The Pew Internet and American Life Project
On an average day in America, you'll find at least 64 million Americans on the Internet. That's about half of the 149 million Americans of all ages with online access. More than 60 percent of adults now use the Net at least once a week. Usually they will read their e-mail, even if they have a high speed connection. Many of these people will spend less time shopping in stores because they prefer to windowshop online. But once they find what they want, they'll hop in the car and drive to the mall to make the actual purchase.
Americans are reshaping their personal habits, and the culture at large, through the Internet. And The Pew Internet and American Life Project is the place to go to get an solid picture of just how much change is happening.
The project began in late 1999 with a grant from the Pew Charitable Foundation to look at the social impact the Internet is having on American life. Executive director Lee Rainie, a former editor at US World and News Report, says when the project was created, there was lots of information about the commercial impact of the Internet, but very little about the social changes it encouraged. Rainie and his team created The Internet and American Life Project as a non-partisan, independent way to do research in the public interest.
The result is more than 35 surveys so far, conducted by phone, that show how the Internet is changing our world in ways we may not have imagined. Rainie says he and his team have learned two important lessons.
"The first is that the Internet's story is a social one, and not a financial one," says Rainie. "The rise and the fall of the dotcoms are not the way to judge what is happening online. The Internet has a steady growth curve aside from the financial story."
More important, and contrary to what some early studies of the Internet claimed, people are using the medium to create new relationships, and build on existing ones. The result is a "vibrant world" of online individuals and communities.
"People are using the Internet to expand their social world. People feel terrific about using e-mail to stay in contact with friends and family. And Internet use has become the norm. People now expect other people, and institutions, to be online. And the Internet, which once was predominately white and male, now looks a lot like the rest of America."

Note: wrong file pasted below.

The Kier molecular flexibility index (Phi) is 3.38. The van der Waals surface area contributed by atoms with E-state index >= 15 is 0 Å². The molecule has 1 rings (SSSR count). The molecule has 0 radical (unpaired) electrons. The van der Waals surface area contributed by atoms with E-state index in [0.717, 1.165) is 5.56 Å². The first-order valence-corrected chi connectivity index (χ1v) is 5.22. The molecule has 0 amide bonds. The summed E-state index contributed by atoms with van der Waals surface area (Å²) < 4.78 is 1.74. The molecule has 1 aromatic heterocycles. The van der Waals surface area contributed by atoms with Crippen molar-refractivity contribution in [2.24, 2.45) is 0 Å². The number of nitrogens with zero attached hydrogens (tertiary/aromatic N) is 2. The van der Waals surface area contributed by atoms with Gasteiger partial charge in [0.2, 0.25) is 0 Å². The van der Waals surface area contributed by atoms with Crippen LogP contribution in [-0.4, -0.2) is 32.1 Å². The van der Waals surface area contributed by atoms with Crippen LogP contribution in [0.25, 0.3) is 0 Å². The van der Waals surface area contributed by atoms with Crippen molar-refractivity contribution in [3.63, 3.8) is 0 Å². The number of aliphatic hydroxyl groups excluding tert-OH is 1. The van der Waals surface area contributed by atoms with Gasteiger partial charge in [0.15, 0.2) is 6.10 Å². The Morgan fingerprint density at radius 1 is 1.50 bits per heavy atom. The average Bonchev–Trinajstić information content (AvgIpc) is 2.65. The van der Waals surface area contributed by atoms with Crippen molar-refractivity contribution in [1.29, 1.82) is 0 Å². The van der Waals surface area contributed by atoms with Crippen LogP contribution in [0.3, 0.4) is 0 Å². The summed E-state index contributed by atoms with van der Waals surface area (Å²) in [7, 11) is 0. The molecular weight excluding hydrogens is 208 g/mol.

The second lesson learned by the project team is that experience online makes a difference in what you do online.
"Those who have more than three years experience have a different online profile than those who have less. They do more, spend more, use it more for everyday activities like banking than people with less than three years."
Some of the project's other findings also defy convention wisdom about the Internet:
* More women than men are now online.
* More than 85 million Americans belong to some kind of online group.
* After e-mail, the most popular online activity is looking for news. While people want news they can trust - and they believe that they can find that news online - they also want more control over how that news is presented to them.
* People use the Internet in different ways. Women use it differently than men, blacks use it differently than whites, Europeans use it differently than Americans.
* People bring their "off-line" lives online.
"In other words they use it to further interests they already have," says Raini. "If you're a baseball fan, having access to the Internet will not turn you into a hockey fan."
Another interesting, and somewhat challenging finding, is that the Internet changes the power equation between individuals and institutions. (Michael Lewis referred to this phenomena as "undermining elites" in his book "Next: The Future Just Happened.")
"Look at the medical profession," says Rainie. "For a long time, doctors were the only ones who had access to important medical information. But the Internet has turned passive patients into aggressive consumers. These days patients can sometimes have more information about a particular problem than their doctors do. And that is certainly true of online groups where people share data."
Rainie says the first three years of the project have been enormously useful and interesting, and have provided the public with important information about the changes wrought by this powerful new medium. And he says those changes will only grow more profound in the future.
"For our children, the 'default thought' for everything they do will be to do it online. And the Internet will move off the desktop and into their lives in many other ways. For them, the Internet will be as useful as the telephone or the TV are to us."
You read all of the Pew Internet and American Life Project surveys at www.pewinternet.org